25 February 2014

WA Vexation

Another sad judgment regarding a vexatious litigant, following up the items on Mohammed Tabibar Rahman and on the Vexatious Proceedings Bill 2014 (Vic).

In Attorney General v Keating [2000] WASC 93 the Court states that
Between 15 September 1998 and 26 September 1999 the respondent instituted a total of 101 complaints alleging a conspiracy to defeat justice by preventing his application for special leave to the High Court from being dealt with. One or more complaints was laid on each of 15 September 1998, 22 March 1999, 5 May 1999, 21 May 1999, 4 June 1999, 30 June 1999 and 20 September 1999.
Mr Keating had apparently perceived a conspiracy involving a doctor at St John of God Hospital, a person at the Applecross Nursing Home, the officer in charge of the High Court Registry in Perth, a mere five ophthalmologists, the Central Office Coordinator of the WA Supreme Court, an officer of the Commonwealth Attorney General's Department in Perth, the Commonwealth Attorney General, the Inspector General of Intelligence and Security, ASIO, a retired High Court Judge, the Commonwealth Ombudsman,a psychiatrist, three Federal police officers and sundry others. Alas, no legal partridge in a pear tree.

The WASC states that the
complaints were manifestly groundless. They could not have been founded on any reasonable belief that the defendants named in the complaints had committed the offence with which each was charged and in that sense they were plainly vexatious. I am satisfied that the respondent's conduct with respect to these complaints was persistent. A number of defendants had been repeatedly charged by the respondent with the same offence, after the earlier complaints had been discontinued by the Director of Public Prosecutions. The officer in charge of the High Court Registry in Perth, Mr Martin Jan, was charged four times. That is, he was the defendant in four successive complaints laid by the respondent. Of the 44 defendants charged in the last group of complaints, 26 had been the subject of earlier proceedings.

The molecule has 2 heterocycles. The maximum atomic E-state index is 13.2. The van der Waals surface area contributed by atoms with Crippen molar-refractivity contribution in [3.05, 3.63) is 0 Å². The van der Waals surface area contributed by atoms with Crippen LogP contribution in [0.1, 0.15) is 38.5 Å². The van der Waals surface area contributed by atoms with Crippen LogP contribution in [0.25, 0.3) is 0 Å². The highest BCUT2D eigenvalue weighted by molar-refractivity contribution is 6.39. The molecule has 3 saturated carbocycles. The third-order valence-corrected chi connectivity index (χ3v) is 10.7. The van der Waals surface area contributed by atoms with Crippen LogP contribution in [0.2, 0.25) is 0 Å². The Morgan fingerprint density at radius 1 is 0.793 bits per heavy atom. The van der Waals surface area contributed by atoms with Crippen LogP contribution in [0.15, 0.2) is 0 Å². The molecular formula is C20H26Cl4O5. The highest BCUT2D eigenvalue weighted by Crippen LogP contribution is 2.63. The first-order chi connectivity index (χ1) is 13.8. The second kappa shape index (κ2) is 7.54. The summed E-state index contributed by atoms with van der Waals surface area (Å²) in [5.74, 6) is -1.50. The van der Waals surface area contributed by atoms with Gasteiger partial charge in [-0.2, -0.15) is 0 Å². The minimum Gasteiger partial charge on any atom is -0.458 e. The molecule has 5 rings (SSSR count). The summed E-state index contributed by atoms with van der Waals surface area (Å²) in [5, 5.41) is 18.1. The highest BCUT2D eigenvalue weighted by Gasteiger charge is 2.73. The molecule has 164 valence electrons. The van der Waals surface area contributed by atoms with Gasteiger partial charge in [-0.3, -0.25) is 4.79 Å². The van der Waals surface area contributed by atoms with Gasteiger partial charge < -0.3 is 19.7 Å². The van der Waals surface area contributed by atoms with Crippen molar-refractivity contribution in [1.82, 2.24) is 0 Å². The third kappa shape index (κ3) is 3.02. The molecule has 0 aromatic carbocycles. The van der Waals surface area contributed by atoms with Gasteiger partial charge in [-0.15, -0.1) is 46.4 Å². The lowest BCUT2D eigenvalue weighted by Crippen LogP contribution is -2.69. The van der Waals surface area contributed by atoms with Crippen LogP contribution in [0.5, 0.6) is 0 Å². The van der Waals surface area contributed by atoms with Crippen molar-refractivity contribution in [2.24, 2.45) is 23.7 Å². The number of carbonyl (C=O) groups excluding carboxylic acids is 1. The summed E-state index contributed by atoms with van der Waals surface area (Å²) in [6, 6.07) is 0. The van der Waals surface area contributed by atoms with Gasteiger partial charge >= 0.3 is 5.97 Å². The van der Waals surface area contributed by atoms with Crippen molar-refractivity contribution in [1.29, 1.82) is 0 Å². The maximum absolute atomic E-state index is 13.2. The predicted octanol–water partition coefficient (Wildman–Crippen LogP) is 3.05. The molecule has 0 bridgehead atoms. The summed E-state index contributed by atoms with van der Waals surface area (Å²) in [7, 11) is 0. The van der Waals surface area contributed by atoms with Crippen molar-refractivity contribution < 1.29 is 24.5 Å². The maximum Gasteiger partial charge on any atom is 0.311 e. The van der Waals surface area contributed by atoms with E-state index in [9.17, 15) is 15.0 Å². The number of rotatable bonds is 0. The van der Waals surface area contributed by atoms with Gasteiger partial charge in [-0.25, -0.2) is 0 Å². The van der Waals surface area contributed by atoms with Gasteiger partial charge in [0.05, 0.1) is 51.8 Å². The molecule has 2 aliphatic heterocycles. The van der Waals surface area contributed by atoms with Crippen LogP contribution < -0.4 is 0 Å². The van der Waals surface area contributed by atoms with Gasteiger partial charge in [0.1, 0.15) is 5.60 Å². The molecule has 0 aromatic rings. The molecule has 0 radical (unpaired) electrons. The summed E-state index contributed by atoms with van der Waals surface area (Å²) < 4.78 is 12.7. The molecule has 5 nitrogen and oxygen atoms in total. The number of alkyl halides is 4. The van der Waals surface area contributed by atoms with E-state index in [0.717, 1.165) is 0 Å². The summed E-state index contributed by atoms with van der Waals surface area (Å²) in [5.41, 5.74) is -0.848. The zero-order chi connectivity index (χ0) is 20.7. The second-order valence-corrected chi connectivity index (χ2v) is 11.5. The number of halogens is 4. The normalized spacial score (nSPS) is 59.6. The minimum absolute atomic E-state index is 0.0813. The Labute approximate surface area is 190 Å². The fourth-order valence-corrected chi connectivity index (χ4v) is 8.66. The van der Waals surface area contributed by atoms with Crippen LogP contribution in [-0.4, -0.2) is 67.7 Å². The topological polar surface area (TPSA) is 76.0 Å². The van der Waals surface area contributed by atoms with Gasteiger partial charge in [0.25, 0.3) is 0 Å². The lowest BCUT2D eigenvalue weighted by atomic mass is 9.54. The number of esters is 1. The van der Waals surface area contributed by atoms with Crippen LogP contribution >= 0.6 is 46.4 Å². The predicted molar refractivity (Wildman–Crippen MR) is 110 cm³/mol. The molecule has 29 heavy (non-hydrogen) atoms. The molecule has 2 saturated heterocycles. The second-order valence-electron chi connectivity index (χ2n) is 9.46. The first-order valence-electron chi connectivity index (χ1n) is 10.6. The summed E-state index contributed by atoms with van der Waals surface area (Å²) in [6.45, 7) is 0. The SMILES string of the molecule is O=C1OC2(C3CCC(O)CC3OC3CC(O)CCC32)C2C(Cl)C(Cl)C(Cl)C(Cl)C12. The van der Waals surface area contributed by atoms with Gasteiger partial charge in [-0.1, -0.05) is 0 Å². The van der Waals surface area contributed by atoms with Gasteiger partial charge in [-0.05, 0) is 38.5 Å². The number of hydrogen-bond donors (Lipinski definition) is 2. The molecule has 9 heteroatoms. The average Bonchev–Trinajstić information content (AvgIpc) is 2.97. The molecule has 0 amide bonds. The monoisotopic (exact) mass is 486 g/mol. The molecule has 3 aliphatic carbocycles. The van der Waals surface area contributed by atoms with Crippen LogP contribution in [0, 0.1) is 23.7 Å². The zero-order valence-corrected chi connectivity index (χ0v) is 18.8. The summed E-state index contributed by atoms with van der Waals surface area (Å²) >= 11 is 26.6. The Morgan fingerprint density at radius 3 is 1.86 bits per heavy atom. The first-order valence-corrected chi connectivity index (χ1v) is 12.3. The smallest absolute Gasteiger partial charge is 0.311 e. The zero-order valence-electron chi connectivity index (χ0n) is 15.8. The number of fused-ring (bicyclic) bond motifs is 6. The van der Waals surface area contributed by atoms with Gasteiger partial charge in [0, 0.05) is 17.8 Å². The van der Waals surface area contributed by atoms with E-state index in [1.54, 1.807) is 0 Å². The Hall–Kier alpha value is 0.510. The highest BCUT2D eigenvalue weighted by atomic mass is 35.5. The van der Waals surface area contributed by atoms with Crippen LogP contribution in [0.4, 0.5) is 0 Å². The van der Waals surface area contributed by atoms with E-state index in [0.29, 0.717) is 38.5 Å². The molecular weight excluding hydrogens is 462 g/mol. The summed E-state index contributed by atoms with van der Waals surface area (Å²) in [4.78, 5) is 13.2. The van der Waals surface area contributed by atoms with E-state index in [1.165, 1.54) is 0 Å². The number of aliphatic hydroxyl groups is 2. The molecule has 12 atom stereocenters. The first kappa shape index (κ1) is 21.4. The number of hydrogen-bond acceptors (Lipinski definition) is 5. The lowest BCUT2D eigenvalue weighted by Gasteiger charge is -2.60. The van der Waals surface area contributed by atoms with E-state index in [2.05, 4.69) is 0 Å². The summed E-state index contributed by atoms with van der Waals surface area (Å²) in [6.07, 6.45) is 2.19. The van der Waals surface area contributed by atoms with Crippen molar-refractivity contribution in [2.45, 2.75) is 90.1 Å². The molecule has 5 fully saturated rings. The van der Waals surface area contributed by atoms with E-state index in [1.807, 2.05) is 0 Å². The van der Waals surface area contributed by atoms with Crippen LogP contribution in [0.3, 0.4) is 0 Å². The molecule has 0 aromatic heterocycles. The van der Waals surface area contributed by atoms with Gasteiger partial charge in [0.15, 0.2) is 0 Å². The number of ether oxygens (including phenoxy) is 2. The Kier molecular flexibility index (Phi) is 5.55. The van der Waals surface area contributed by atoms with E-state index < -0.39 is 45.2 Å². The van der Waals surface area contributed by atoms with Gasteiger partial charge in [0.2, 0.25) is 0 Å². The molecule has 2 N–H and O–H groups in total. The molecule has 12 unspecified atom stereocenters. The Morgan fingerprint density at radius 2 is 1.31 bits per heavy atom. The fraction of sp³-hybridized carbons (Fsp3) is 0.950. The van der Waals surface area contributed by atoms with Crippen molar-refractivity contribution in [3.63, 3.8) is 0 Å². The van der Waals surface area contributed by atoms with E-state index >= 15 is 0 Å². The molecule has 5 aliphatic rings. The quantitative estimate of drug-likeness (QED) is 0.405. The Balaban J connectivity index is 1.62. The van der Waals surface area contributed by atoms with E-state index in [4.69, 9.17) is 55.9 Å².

In summary, the respondent has commenced two civil actions and within those actions which, for the most part, contained claims which were groundless, he made many groundless applications and launched a number of groundless appeals. By laying complaint after complaint, he charged a large number of persons, many repeatedly, with a very serious criminal offence - conspiracy to pervert the course of justice - without any reasonable foundation. I accept the Attorney General's submission that the concern and distress and the potential for damage to reputation and professional embarrassment which the institution of these proceedings would be likely to cause the defendants, many of whom hold high office, must be very substantial. It is appropriate that they be protected from further abuse of the processes of the courts.
Other WA Orders include Attorney General v Hunter [2002] WASC 189, Attorney General & Anor v Shaw [2004] WASC 280 and Legal Aid Western Australia v Wheaton [2006] WASC 219.